Coronavirus: What to be aware of if you have asthma

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PantherMedia / Craig Robinson

The severity of COVID-19 mainly depends on people’s age and whether they already have other medical conditions. Based on what is currently known, coronavirus infections are usually not more severe in people who have . It’s important to carry on taking your medication as usual.

Like COVID-19, is a respiratory (airway) disease. So it seems reasonable to assume that people who have might be especially vulnerable to COVID-19. This does not seem to be the case in most people, though.

Does asthma increase the risk of complications?

Only a few studies have looked into whether people who have are more likely to die of COVID-19 than similar people who do not have are. This is what is known so far:

  • People who have mild or moderate probably don't have a higher risk of dying of COVID-19, or the risk is only slightly higher.
  • People who have severe or aren't treating their well enough with medication could be somewhat more likely to become seriously ill if they get COVID-19. But more good research is needed to find out whether that is actually the case.
  • People with have a lower risk of getting seriously ill from COVID-19 than people who have diabetes, who are very overweight, or who have a weakened , for instance.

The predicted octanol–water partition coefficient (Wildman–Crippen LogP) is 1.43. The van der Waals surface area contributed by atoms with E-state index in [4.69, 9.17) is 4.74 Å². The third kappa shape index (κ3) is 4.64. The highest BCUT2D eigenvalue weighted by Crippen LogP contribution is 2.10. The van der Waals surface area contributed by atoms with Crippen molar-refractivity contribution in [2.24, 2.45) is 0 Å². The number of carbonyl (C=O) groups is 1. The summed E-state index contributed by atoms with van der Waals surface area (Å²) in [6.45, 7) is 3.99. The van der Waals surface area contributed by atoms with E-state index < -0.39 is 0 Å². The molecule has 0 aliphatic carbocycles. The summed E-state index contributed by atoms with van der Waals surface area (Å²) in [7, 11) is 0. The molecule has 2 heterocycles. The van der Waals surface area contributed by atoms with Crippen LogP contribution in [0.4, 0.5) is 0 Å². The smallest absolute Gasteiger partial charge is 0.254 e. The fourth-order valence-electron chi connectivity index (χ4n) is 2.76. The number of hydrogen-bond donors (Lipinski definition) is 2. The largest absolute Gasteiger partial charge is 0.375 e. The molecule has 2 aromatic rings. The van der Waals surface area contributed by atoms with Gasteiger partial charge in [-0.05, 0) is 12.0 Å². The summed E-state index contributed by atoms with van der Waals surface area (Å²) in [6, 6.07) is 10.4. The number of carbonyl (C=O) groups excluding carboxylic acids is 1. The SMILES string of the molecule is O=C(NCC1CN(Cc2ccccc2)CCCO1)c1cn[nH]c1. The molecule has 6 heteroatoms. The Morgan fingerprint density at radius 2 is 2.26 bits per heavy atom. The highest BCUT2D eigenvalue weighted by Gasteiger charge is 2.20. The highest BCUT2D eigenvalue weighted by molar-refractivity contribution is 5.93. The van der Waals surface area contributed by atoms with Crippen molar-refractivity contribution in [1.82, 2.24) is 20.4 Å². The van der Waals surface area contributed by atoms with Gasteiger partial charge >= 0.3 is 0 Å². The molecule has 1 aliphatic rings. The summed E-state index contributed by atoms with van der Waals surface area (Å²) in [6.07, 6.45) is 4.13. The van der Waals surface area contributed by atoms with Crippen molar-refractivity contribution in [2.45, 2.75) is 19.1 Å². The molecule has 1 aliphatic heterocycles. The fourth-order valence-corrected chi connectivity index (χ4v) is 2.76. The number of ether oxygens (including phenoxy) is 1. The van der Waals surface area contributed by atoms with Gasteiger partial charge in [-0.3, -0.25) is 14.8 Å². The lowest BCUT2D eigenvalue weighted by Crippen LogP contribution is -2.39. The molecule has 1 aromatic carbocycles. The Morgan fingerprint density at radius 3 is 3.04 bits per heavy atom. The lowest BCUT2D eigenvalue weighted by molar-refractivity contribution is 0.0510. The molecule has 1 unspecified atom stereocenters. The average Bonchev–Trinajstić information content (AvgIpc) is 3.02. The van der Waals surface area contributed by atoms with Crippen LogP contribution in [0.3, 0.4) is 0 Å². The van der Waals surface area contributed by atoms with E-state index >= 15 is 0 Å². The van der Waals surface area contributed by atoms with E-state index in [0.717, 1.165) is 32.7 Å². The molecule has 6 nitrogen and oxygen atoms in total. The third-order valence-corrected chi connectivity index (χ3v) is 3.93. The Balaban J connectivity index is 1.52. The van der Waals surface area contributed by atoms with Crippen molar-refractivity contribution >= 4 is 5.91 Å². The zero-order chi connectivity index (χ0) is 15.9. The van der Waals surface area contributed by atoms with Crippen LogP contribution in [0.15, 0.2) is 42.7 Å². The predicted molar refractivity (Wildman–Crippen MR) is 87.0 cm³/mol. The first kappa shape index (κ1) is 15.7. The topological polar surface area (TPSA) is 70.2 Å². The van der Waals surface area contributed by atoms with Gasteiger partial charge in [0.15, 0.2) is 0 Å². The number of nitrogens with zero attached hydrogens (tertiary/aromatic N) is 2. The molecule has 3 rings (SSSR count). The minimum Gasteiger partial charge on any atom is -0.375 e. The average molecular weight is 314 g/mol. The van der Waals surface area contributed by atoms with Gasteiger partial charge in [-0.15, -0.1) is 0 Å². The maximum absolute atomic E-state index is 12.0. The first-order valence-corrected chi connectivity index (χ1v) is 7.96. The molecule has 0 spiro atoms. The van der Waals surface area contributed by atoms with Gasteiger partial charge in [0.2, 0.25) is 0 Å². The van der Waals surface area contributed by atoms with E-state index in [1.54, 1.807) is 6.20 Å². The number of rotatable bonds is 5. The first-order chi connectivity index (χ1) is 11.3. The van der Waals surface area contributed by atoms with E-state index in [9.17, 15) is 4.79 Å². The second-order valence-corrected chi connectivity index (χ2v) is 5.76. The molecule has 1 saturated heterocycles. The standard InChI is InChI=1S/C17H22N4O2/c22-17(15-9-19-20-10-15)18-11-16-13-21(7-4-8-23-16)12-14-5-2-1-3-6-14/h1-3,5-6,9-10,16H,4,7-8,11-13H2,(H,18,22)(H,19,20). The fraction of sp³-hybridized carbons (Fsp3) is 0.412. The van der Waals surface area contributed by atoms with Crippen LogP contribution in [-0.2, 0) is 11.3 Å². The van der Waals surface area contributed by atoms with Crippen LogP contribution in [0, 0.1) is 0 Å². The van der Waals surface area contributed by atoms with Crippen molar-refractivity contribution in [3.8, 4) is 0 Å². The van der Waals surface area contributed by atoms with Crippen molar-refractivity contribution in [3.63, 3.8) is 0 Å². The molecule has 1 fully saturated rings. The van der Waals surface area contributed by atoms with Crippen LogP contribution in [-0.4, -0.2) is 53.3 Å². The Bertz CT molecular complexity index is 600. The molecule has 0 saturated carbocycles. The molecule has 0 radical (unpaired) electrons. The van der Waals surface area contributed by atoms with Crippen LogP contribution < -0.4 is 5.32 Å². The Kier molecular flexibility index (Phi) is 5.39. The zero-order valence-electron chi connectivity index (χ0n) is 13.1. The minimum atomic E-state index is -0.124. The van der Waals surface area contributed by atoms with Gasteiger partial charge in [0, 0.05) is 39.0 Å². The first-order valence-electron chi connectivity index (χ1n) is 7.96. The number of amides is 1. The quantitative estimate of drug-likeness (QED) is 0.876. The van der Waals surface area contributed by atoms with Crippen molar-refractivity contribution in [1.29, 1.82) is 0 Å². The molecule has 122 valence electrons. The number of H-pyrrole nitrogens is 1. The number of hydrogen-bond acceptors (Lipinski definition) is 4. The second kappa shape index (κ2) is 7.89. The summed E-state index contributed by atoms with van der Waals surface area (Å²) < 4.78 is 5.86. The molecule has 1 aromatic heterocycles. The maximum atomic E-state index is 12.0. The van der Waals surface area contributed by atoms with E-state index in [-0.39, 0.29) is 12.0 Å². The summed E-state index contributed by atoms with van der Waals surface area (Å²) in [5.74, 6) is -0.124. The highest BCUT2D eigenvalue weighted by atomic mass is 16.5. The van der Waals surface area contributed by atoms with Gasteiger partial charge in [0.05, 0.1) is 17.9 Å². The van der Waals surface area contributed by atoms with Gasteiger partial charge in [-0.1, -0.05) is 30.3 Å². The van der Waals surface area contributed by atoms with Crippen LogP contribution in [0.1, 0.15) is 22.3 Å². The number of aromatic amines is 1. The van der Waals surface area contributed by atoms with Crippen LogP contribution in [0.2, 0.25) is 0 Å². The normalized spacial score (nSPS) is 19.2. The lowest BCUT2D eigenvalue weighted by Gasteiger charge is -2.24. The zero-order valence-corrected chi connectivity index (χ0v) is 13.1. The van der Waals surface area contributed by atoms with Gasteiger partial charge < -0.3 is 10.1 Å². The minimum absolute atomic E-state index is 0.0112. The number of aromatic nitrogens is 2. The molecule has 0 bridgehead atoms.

If someone who has gets pneumonia and needs to be ventilated, it can be difficult because their airways are already narrowed. You may have to stay in the hospital longer because the ventilation could take longer. That's another reason to make sure that your is as well controlled as possible.

What about the risks for children?

Most children with won't have a higher risk of serious illness from COVID-19. So far there haven't really been any studies looking into whether it is more dangerous in children with than in those who don't have . But because COVID-19 only becomes severe in very few children generally, this is probably true of children with as well.

Important: Continue taking your asthma medication!

It’s very important to keep on taking your medication, including steroids. They are help to prevent attacks. Coughing and shortness of breath may be caused by both and COVID-19. There's a greater risk of these symptoms being even worse if you become infected with COVID-19 and haven't been taking your medication.

There have been isolated claims that the use of steroid inhalers could weaken the immune system so much that it would increase the risk of developing more severe symptoms if you have a COVID-19 . But there's no to support this. Steroid inhalers hardly have any influence on the as a whole because the spray affects the lungs directly. Only very small amounts are absorbed by the rest of the body. There is also no research to suggest that steroid inhalers make the lungs more vulnerable, either.

It's important to carry on taking steroid tablets too. These tablets are only rarely used to treat anyway, and are usually only needed for a short time.

If you have allergic , there's no reason why you shouldn't continue or start allergen-specific immunotherapy (desensitization).